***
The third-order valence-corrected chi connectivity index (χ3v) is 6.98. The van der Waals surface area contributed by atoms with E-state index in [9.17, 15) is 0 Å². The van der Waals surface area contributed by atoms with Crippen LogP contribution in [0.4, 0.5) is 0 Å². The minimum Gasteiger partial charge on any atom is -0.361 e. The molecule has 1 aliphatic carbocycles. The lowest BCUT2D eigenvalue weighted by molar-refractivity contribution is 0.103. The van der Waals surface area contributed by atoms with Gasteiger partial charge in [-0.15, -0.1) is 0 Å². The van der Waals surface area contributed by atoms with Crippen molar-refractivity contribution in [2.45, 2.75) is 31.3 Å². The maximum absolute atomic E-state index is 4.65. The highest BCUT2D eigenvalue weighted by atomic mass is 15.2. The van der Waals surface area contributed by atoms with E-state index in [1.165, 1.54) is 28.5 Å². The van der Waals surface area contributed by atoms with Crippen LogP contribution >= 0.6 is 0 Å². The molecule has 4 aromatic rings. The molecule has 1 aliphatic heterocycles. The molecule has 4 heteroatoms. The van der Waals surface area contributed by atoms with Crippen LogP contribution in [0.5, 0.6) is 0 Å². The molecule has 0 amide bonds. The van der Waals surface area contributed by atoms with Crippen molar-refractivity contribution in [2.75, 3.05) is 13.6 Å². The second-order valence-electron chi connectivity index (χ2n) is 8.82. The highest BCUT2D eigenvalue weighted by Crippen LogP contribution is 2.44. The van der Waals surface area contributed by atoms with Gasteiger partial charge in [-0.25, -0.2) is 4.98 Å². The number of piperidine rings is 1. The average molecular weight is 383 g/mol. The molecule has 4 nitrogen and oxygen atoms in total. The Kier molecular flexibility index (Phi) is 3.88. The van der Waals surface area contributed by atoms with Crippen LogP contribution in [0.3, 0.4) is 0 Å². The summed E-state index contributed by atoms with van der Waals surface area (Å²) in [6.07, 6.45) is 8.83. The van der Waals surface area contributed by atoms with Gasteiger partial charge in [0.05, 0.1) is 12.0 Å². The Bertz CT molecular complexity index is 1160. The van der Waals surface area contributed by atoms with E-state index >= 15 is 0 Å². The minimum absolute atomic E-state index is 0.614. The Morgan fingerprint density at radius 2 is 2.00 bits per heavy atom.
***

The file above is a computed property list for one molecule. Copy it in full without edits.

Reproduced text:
The third-order valence-corrected chi connectivity index (χ3v) is 6.98. The van der Waals surface area contributed by atoms with E-state index in [9.17, 15) is 0 Å². The van der Waals surface area contributed by atoms with Crippen LogP contribution in [0.4, 0.5) is 0 Å². The minimum Gasteiger partial charge on any atom is -0.361 e. The molecule has 1 aliphatic carbocycles. The lowest BCUT2D eigenvalue weighted by molar-refractivity contribution is 0.103. The van der Waals surface area contributed by atoms with Gasteiger partial charge in [-0.15, -0.1) is 0 Å². The van der Waals surface area contributed by atoms with Crippen molar-refractivity contribution in [2.45, 2.75) is 31.3 Å². The maximum absolute atomic E-state index is 4.65. The highest BCUT2D eigenvalue weighted by atomic mass is 15.2. The van der Waals surface area contributed by atoms with E-state index in [1.165, 1.54) is 28.5 Å². The van der Waals surface area contributed by atoms with Crippen LogP contribution >= 0.6 is 0 Å². The molecule has 4 aromatic rings. The molecule has 1 aliphatic heterocycles. The molecule has 4 heteroatoms. The van der Waals surface area contributed by atoms with Crippen LogP contribution in [0.5, 0.6) is 0 Å². The molecule has 0 amide bonds. The van der Waals surface area contributed by atoms with Crippen molar-refractivity contribution in [2.75, 3.05) is 13.6 Å². The second-order valence-electron chi connectivity index (χ2n) is 8.82. The highest BCUT2D eigenvalue weighted by Crippen LogP contribution is 2.44. The van der Waals surface area contributed by atoms with Gasteiger partial charge in [-0.25, -0.2) is 4.98 Å². The number of piperidine rings is 1. The average molecular weight is 383 g/mol. The molecule has 4 nitrogen and oxygen atoms in total. The Kier molecular flexibility index (Phi) is 3.88. The van der Waals surface area contributed by atoms with Crippen LogP contribution in [0.3, 0.4) is 0 Å². The summed E-state index contributed by atoms with van der Waals surface area (Å²) in [6.07, 6.45) is 8.83. The van der Waals surface area contributed by atoms with Gasteiger partial charge in [0.05, 0.1) is 12.0 Å². The Bertz CT molecular complexity index is 1160. The van der Waals surface area contributed by atoms with E-state index >= 15 is 0 Å². The minimum absolute atomic E-state index is 0.614. The Morgan fingerprint density at radius 2 is 2.00 bits per heavy atom.